How to spot a fake guitar

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A guide to spotting fake guitars.

      In this day and age, where you can buy a guitar online, used or new, or even in your local store, many of us have that nagging question in our minds before we hand over the cash. How do I know if this guitar is real or fake? Let’s face it, if you’re going to be handing over large sums of money, you’ll want to know if what you’re buying is actually the real deal. Well, this article is going to try and point you in the right direction and give you few little tell-tale signs to look out for.

   First of all we’ll look at the big two, Fender and Gibson.  Fender should have a serial number on the headstock, in some cases this can be found on the heel of the neck itself. These serial numbers will match up with a database on Fender’s website which will give you the date of manufacture.

   Gibson serial numbers are embossed into the wood at the back of the headstock and should say made in the USA. Again, if you go onto the manufacturer’s website you will be able to date your instrument. Also look at the rear of the Gibson Les Paul headstock, there should be no wood joints to make the angle, this is also true for the heal of the neck, there should be no wood join there. Look at the frets, if they come all the way to the end of the neck binding this isn’t correct, the should stop at the inner edge of the binding. It’s also worth checking how the knobs are seated, any uneven knobs is not a good sign.
 
   Now, this seems a little too easy, and indeed it is. There are some very good fakes out there, so good; in fact, it’s difficult to tell the difference. All you can do is look for quality. This sounds a little obvious, but you really have to give your guitar a good looking over. For instance, with Gibson fakes, the Gibson logo on the top of the headstock can be slightly wonky or askew, so keep an eye out. Does the paintwork look neat and tidy?

   Now let’s take a look at the good old Fender Strat. Try and look first at the colour, is it a factory colour. Particularly if you are buying an expensive Strat it’s worth looking up on Fender’s website as to what colours were actually produced on the model you are looking to purchase. Look for the lacquer on the neck and headstock, check for the quality of finish. If the finish is thick, too glossy or messy the chances are the guitar didn’t come through the strict quality control of the big F.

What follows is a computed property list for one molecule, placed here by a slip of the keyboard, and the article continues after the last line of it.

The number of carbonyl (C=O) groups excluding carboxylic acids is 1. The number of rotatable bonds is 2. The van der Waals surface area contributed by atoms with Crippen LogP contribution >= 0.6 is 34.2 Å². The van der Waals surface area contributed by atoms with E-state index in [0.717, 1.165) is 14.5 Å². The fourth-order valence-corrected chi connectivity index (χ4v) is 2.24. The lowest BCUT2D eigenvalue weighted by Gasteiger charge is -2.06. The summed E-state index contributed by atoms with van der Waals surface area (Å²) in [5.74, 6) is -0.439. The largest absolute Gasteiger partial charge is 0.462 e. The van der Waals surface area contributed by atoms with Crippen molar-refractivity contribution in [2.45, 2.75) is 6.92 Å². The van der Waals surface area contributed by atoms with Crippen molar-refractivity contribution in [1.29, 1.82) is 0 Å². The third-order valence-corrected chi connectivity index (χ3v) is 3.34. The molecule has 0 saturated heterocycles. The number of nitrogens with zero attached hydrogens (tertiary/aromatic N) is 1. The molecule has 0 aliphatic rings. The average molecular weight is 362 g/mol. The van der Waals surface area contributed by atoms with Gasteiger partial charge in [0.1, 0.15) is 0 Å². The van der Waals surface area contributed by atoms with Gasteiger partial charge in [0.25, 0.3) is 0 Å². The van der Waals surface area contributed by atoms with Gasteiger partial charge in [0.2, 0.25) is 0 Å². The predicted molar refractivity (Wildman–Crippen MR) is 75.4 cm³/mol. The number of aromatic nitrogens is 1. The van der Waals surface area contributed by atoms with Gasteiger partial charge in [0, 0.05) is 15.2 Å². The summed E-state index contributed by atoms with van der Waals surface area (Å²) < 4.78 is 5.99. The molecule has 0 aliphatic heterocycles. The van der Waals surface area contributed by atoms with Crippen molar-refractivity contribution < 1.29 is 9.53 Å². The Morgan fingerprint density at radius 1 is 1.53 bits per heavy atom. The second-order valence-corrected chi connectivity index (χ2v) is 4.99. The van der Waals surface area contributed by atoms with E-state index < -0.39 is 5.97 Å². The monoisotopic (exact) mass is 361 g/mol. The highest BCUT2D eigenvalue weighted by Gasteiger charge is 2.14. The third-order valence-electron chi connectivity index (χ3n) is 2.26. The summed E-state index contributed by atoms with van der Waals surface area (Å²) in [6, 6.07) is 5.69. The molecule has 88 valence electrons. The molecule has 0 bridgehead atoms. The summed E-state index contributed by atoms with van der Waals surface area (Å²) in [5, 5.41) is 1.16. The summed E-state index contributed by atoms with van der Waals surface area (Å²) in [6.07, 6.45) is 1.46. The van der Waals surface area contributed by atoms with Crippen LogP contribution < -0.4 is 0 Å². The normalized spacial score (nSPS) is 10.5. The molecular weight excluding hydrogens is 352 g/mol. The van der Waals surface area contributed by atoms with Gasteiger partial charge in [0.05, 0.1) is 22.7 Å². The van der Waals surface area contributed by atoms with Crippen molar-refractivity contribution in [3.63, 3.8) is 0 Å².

Look next to the wood of the guitar. Fender use specific types of wood. Alder, pine. Is your guitar constructed from the correct wood? Take the scratch plate off, check the routing. Is it clean? Or is the finish uneven, haphazard? 


   Check the hardware again. Fender use specific components on their instruments, e.g on an American Standard Strat the bridge should be (depending on models) a 2-point synchronized tremolo with vintage-style bent steel saddles. Is this what’s on your guitar? If there is something else there could be a problem. Does the hardware look cheap? Fender have some very high quality specifications, the chances are, if the hardware on your guitar is sub-standard, then your guitar could be a fake.


   It’s also worth mentioning that most high end Fender guitars (American models) come with moulded hard cases, the Custom Shop instruments usually come with certificates, if the guitar your looking at doesn’t, why not? Don’t be afraid to ask the question. And most importantly of all, check the Serial Number! It’s on the back of the headstock, the relevant number should match up to one on the Fender website. If the number looks suspicious or the number doesn’t match a time period on the Fender website then you have a problem.

   It’s also worth looking at the finish of your paintwork. For example, if the maple neck of your Strat is well worn, yet the paint on the bodywork is immaculate this should start to ring alarm bells. This guitar could have been re-sprayed or even have a different body on there all together. It’s also worth checking that all the instruments hardware is original, eg, the pickups and machine heads. Get on the dealer’s website and check the specs of the guitar if you’re not sure. If they don’t match up, stay clear, unless you like the mods.

   Check your logos. Look for inconsistency in the logo paintwork, shape or even the angle of the logo itself.

   Check your shape. Guitars have very specific designs which the fakers don’t often get correct. Check the shape of your headstock and body, these can often be the tell tale place for shape inconsistency.

   Whichever way you look at it fakes are a big problem. Some fakes are so good it’s impossible to tell the difference. With this article all we can do is give you a few pointers to look out for to help you spot the “bad” ones. I’ve no doubt there are other points I’ve missed, but the main thing to do is to keep your eyes pealed. Don’t be afraid to ask questions if you spot something funny, and more importantly, don’t be afraid to walk away.

Good luck.

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